Ruffed grouse have been taking a shine to graying men in North Idaho.
Newspaper stories have featured two men who’ve developed close relationships with the normally shy forest grouse.
The wild adult birds have joined the men for walks, perched on their arms and waited in the woods seemingly with the enthusiasm of puppies for the men to return the next day.
Both of the retired men were so smitten with their new “girlfriends,” they gave them names.
Pete Renkert of Priest River named his feathered pal Loretta.
Jim Powell of Rose Lake named his companion bird Missy.
The names stuck, even after the men learned their ruffed grouse playmates were guys.
Renkert’s story was featured in The Spokesman-Review in July 2010. Powell’s was published in the Coeur d’Alene Press in October 2011.
Loretta first greeted Renkert as he sat in an elk-hunting blind comprised of a hole surrounded by logs on his property.
On the opening day of elk season in 2009, the grouse strolled in from nowhere and hopped up onto one of the logs next to the hunter.
This wasn’t a “fool hen,” the name given to the famously unwary spruce grouse of higher elevations. It was a ruffed grouse, better known for the way the species bursts from an otherwise quiet forest with an explosion of wings that can scare the dickens out of stalking hunters.
“It was cute, but I didn’t think anything of it,” said Renkert, a retired fishing tackle manufacturer. “I was in full camo. It’s not uncommon for tweety birds, coyotes and other creatures to come up close or even land on you when you’re sitting still in camouflage.”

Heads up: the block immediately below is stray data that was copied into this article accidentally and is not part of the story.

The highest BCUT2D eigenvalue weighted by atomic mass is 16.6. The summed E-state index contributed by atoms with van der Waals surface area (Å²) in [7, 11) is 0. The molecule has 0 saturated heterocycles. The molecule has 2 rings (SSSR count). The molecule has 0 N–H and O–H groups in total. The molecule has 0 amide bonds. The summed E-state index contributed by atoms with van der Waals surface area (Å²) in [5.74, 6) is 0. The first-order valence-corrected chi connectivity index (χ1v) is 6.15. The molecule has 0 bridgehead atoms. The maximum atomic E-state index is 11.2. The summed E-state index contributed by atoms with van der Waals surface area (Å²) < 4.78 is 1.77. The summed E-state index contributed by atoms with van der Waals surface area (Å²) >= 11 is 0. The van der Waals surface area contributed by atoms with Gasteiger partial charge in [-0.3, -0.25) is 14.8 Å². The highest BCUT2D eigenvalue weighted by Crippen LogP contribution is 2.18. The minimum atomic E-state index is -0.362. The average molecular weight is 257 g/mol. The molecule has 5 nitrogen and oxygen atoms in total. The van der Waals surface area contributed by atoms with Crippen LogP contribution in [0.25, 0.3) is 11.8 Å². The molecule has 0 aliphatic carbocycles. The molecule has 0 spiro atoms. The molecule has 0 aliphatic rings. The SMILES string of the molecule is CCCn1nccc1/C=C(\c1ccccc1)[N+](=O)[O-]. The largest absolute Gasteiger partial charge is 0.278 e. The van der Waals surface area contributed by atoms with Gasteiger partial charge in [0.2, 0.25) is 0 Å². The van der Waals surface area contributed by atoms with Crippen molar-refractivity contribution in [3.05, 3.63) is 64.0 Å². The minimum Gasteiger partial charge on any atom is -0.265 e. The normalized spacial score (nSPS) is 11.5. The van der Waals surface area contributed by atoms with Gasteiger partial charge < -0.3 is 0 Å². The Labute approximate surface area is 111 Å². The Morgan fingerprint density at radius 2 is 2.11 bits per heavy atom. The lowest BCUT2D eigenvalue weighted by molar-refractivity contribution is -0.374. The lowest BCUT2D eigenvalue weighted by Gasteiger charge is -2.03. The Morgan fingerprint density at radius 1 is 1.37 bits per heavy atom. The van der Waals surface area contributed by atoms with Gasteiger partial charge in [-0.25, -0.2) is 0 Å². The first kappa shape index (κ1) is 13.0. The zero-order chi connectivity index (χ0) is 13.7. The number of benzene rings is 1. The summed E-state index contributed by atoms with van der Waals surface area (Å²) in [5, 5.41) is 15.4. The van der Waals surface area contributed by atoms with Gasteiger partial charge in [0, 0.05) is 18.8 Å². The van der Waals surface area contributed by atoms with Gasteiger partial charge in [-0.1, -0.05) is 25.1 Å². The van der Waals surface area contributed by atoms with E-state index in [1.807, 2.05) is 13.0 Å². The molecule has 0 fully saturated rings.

But the ruff did not immediately fly off even when Renkert moved – or when he talked to it.
The bird returned the next time the North Idaho hunter sat in his blind.
And the next.
The blind dates soon became more interesting than the pursuit of elk. The bird would sidle up and let Renkert tickle its breast feathers.
“One time I put a few berries on the log to see if she would eat, but the grouse ignored them,” he said. “I regretted that afterward because I didn’t want to be luring the bird in with bait. But it confirmed to me that something else was going on. She wasn’t looking for handouts.”
When some experts looked at photos of Loretta, they pointed out the longer central tail feathers and the solid black band across them and broke the news that Loretta was a Loren.
“I still call him Loretta,” Renkert said, clearly having trouble with the gender dilemma.
“If I didn’t pay attention to her, she’d walk away. If I called to her – ‘Loretta, get back here!’ – she’d come right back.”
Renkert learned to wear gloves, hat and safety glasses when he went into Loretta’s creek area.
“She can be a little rough,” he said, noting the bird would occasionally peck at him while sitting on his shoulder, and leave little moist calling cards on his sleeve.
Although the grouse disappeared for a couple of months during the dead of the first winter, it returned in the spring of 2010 and became even more responsive to Renkert. Loretta showed up every time he rode his ATV or walked down by the creek on his property.
Last winter and into spring of 2011, Loretta took a liking to Renkert’s wife, Joanie.
“He’d come out and walk with me when I went snowshoeing,” she said last week, noting that the bird was familiar with her because she’d been photographing him with her husband numerous times.